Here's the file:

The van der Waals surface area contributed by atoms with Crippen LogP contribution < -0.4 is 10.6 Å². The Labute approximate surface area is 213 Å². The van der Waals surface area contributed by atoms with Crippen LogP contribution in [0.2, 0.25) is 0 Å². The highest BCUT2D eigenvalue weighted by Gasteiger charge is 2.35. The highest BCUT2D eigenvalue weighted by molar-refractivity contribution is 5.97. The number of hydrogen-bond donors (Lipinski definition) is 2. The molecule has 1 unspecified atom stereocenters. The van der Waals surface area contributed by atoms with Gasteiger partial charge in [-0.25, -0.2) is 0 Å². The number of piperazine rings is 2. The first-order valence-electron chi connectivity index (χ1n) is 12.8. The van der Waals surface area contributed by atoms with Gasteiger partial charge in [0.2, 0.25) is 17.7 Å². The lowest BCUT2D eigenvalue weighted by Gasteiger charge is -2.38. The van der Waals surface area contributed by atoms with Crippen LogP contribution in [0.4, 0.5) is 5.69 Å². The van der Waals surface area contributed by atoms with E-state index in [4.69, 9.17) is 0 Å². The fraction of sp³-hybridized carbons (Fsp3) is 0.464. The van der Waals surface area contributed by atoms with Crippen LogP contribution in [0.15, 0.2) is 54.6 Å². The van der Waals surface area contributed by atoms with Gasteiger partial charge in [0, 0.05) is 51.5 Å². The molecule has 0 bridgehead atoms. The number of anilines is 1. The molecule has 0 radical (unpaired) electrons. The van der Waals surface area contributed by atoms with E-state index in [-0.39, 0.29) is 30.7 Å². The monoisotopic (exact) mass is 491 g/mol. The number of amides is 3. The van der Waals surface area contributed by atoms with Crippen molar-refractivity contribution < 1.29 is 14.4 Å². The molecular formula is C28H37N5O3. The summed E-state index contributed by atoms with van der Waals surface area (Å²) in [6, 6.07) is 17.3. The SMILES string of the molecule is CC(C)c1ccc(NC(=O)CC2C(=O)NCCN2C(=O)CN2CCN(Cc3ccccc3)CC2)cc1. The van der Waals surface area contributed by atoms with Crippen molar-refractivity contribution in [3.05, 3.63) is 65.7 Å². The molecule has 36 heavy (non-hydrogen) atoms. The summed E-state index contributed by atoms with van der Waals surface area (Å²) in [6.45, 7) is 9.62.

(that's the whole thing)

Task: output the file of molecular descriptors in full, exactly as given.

The van der Waals surface area contributed by atoms with Crippen LogP contribution < -0.4 is 10.6 Å². The Labute approximate surface area is 213 Å². The van der Waals surface area contributed by atoms with Crippen LogP contribution in [0.2, 0.25) is 0 Å². The highest BCUT2D eigenvalue weighted by Gasteiger charge is 2.35. The highest BCUT2D eigenvalue weighted by molar-refractivity contribution is 5.97. The number of hydrogen-bond donors (Lipinski definition) is 2. The molecule has 1 unspecified atom stereocenters. The van der Waals surface area contributed by atoms with Gasteiger partial charge in [-0.25, -0.2) is 0 Å². The number of piperazine rings is 2. The first-order valence-electron chi connectivity index (χ1n) is 12.8. The van der Waals surface area contributed by atoms with Gasteiger partial charge in [0.2, 0.25) is 17.7 Å². The lowest BCUT2D eigenvalue weighted by Gasteiger charge is -2.38. The van der Waals surface area contributed by atoms with Crippen LogP contribution in [0.4, 0.5) is 5.69 Å². The van der Waals surface area contributed by atoms with E-state index in [4.69, 9.17) is 0 Å². The fraction of sp³-hybridized carbons (Fsp3) is 0.464. The van der Waals surface area contributed by atoms with Crippen LogP contribution in [0.15, 0.2) is 54.6 Å². The van der Waals surface area contributed by atoms with Gasteiger partial charge in [0, 0.05) is 51.5 Å². The molecule has 0 bridgehead atoms. The number of anilines is 1. The molecule has 0 radical (unpaired) electrons. The van der Waals surface area contributed by atoms with E-state index in [-0.39, 0.29) is 30.7 Å². The monoisotopic (exact) mass is 491 g/mol. The number of amides is 3. The van der Waals surface area contributed by atoms with Crippen molar-refractivity contribution < 1.29 is 14.4 Å². The molecular formula is C28H37N5O3. The summed E-state index contributed by atoms with van der Waals surface area (Å²) in [6, 6.07) is 17.3. The SMILES string of the molecule is CC(C)c1ccc(NC(=O)CC2C(=O)NCCN2C(=O)CN2CCN(Cc3ccccc3)CC2)cc1. The van der Waals surface area contributed by atoms with Crippen molar-refractivity contribution in [3.05, 3.63) is 65.7 Å². The molecule has 36 heavy (non-hydrogen) atoms. The summed E-state index contributed by atoms with van der Waals surface area (Å²) in [6.45, 7) is 9.62.